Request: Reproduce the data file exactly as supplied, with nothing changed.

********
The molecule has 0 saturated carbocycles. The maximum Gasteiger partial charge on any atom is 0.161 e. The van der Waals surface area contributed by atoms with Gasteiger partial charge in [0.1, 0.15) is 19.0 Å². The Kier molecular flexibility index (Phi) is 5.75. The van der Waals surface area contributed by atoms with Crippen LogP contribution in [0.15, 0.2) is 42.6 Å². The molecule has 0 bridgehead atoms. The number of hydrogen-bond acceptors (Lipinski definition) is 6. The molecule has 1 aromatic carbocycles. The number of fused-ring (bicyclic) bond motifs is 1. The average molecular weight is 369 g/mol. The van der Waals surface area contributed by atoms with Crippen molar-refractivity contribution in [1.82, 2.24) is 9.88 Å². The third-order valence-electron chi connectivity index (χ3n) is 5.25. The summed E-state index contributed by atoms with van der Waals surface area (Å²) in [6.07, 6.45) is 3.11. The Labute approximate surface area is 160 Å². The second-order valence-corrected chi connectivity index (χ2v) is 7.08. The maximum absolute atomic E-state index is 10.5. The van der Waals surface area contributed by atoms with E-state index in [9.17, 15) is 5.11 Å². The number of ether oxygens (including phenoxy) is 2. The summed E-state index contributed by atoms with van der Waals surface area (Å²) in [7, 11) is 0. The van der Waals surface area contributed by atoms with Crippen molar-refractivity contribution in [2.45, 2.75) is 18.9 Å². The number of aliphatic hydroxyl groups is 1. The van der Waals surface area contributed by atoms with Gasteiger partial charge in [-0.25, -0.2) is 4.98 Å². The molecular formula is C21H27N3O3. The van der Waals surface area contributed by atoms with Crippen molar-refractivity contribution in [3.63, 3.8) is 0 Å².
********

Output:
The molecule has 0 saturated carbocycles. The maximum Gasteiger partial charge on any atom is 0.161 e. The van der Waals surface area contributed by atoms with Gasteiger partial charge in [0.1, 0.15) is 19.0 Å². The Kier molecular flexibility index (Phi) is 5.75. The van der Waals surface area contributed by atoms with Crippen LogP contribution in [0.15, 0.2) is 42.6 Å². The molecule has 0 bridgehead atoms. The number of hydrogen-bond acceptors (Lipinski definition) is 6. The molecule has 1 aromatic carbocycles. The number of fused-ring (bicyclic) bond motifs is 1. The average molecular weight is 369 g/mol. The van der Waals surface area contributed by atoms with Crippen molar-refractivity contribution in [1.82, 2.24) is 9.88 Å². The third-order valence-electron chi connectivity index (χ3n) is 5.25. The summed E-state index contributed by atoms with van der Waals surface area (Å²) in [6.07, 6.45) is 3.11. The Labute approximate surface area is 160 Å². The second-order valence-corrected chi connectivity index (χ2v) is 7.08. The maximum absolute atomic E-state index is 10.5. The van der Waals surface area contributed by atoms with E-state index in [9.17, 15) is 5.11 Å². The number of ether oxygens (including phenoxy) is 2. The summed E-state index contributed by atoms with van der Waals surface area (Å²) in [7, 11) is 0. The van der Waals surface area contributed by atoms with Crippen molar-refractivity contribution in [2.45, 2.75) is 18.9 Å². The number of aliphatic hydroxyl groups is 1. The van der Waals surface area contributed by atoms with Gasteiger partial charge in [-0.25, -0.2) is 4.98 Å². The molecular formula is C21H27N3O3. The van der Waals surface area contributed by atoms with Crippen molar-refractivity contribution in [3.63, 3.8) is 0 Å².